Geez, but the ambulance industry has gotten to be a tough place for some to work! Recent articles talk about providers pulling out of a state because of low reimbursement rates and another article discussed how Philadelphia providers can’t make any money. The really scary stuff is the 37-year old EMT who was sent to prison for over three years for how his organization tried to make money (not the right way). Last but not least, there is the $3.6 billion in healthcare civil fraud recoveries captured by the government in fiscal year 2015, a fact that can put grey in your hair.

Yes, it IS harder to make money which means ambulance providers of all kinds need to focus on doing things right and not just from the compliance perspective. Obviously, compliance is an ever-present requirement, but your process is important too. Today we advocate auditing your process. We talk about the process problems we see in many ambulance organizations that impact providers’ ability to make money. We offer tips to improve your process – lack of authorizations, emergency trips missing critical info, inconsistent verification of information and facility problems. While you can’t change the reimbursement rates for your service, you can take steps to assure that you get more of what is available and what you are due to be paid.

Audit the Process

Audit is not only a function of compliance. Many people think of auditing as something you do to your claims to assure that documentation and claims preparation were done properly and in compliance with Medicare’s requirements. Yes, this is a mighty important thing to do, but there is much more to auditing than what you are now doing.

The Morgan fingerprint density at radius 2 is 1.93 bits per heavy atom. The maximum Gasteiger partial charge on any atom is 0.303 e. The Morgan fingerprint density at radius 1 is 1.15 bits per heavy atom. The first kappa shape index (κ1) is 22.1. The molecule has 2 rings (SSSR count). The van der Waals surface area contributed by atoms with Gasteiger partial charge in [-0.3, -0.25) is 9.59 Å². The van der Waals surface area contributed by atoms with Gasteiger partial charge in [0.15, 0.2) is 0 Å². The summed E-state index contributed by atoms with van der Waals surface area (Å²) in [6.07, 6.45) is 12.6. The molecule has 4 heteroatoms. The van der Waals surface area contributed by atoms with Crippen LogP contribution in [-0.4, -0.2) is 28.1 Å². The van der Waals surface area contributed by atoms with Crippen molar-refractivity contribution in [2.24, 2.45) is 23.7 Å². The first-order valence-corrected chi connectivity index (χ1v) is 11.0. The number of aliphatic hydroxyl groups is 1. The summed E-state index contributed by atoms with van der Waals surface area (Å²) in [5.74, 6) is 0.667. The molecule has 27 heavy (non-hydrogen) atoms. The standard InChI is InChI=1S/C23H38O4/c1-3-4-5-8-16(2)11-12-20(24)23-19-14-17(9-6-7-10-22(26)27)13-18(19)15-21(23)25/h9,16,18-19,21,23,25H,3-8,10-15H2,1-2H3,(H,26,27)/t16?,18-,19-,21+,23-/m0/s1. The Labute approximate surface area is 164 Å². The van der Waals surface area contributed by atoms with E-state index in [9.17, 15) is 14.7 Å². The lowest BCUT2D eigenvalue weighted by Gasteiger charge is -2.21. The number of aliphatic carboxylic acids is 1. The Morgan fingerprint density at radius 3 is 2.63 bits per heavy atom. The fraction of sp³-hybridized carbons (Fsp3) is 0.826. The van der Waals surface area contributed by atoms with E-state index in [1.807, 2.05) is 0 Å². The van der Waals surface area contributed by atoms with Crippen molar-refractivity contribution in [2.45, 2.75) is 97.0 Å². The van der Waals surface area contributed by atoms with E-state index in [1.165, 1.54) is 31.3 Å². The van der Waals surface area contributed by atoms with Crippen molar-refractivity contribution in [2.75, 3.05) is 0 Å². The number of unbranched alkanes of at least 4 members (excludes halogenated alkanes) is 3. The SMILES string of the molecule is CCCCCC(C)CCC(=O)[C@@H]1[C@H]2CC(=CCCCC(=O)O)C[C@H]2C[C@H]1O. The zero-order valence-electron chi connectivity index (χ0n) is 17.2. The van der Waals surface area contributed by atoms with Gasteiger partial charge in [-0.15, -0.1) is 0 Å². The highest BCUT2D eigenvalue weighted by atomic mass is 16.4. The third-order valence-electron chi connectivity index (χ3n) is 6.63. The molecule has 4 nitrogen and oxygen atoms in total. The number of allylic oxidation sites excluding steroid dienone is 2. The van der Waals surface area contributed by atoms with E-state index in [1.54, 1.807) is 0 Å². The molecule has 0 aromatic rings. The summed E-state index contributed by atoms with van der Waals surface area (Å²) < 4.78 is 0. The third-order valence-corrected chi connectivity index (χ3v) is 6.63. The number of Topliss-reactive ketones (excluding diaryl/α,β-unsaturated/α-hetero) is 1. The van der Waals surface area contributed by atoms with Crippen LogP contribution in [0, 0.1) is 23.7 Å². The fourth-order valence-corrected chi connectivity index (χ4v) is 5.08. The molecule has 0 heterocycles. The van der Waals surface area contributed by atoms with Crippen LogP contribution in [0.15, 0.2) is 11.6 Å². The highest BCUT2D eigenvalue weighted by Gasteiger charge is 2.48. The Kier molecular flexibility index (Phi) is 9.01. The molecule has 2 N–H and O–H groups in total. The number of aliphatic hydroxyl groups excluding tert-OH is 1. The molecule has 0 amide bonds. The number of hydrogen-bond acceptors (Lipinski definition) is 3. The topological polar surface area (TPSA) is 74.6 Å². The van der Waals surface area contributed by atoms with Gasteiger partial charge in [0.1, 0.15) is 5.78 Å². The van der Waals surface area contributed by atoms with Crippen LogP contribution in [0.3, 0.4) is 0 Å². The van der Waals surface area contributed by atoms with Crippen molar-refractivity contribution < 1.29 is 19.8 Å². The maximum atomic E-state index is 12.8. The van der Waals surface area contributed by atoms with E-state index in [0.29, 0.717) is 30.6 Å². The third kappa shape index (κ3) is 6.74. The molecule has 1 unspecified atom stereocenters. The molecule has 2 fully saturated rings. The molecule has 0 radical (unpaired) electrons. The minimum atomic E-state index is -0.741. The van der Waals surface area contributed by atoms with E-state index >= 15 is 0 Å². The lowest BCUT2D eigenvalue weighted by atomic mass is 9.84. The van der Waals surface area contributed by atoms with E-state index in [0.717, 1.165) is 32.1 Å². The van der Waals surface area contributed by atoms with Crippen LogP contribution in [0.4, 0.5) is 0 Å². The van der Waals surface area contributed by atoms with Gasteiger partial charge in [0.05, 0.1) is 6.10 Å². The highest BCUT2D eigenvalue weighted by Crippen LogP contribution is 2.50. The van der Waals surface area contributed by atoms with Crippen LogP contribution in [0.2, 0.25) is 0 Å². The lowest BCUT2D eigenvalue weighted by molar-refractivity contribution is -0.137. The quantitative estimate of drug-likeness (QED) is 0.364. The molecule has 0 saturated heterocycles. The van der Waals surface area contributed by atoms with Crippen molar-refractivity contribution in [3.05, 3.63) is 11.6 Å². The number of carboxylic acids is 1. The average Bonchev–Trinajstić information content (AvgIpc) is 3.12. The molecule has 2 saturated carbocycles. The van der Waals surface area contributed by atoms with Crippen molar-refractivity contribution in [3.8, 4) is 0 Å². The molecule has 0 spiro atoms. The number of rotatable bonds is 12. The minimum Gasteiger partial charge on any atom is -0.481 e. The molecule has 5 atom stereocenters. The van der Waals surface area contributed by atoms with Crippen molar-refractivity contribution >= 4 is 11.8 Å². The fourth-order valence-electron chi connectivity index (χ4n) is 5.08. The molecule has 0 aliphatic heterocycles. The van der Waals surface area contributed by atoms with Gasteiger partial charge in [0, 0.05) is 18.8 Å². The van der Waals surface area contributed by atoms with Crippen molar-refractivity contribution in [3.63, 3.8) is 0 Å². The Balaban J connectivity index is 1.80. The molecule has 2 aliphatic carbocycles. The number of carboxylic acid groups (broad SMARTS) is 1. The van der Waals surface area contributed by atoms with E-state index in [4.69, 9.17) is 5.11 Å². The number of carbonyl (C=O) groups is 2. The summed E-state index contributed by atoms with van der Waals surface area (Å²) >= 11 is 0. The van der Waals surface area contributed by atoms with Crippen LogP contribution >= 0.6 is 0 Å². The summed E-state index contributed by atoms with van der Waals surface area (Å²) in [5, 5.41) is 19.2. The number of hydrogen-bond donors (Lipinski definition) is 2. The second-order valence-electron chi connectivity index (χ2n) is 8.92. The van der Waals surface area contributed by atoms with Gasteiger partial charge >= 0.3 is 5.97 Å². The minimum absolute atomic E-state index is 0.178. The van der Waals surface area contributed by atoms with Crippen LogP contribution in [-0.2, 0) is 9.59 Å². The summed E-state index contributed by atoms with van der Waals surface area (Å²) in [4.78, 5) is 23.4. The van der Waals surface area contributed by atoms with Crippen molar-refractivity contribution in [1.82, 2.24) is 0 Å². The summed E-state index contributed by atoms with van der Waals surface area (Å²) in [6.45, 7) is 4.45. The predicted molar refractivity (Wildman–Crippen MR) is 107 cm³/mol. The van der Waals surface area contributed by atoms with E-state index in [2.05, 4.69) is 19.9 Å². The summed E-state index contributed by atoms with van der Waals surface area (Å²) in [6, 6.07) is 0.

Auditing helps diagnosis and troubleshoot problems. Say you have a problem with outstanding PCS forms. Start tracking the issue. Divide your total non-emergency trips by the total PCS forms received timely to see percentage of forms compliance. Look to see which facilities did a good job. Armed with information, you can do an educational outreach effort to targeted facilities and physicians. Any time there is a process or a connection between departments or between processes, you can look at it and quantify what’s going to analyze the issues to get to a solution.

Use your software to help you audit using the reports you run. Whether it’s ePCR software, dispatch software, billing software or an integrated solution, they all offer reports that will help you pinpoint trends. But also look at the people doing the work and see how they work. Below are examples.


Get the authorization you need – it’s called “prior” authorization for a reason. For most of you that means it needs to be obtained in advance of service; certainly, in advance of billing. We see countless providers get behind in billing or altogether miss the chance to bill because they do not have an authorization. Providers believe that they have time to get the auth, so they don’t always apply the resources necessary to get it done timely. If possible, put more people to the task. If billing is behind due to an authorization problem, go audit the authorization process. Look at who performs transactions, how they do it, how many each person does and compare results. See what’s working and what’s not working.

Emergency Trip Problems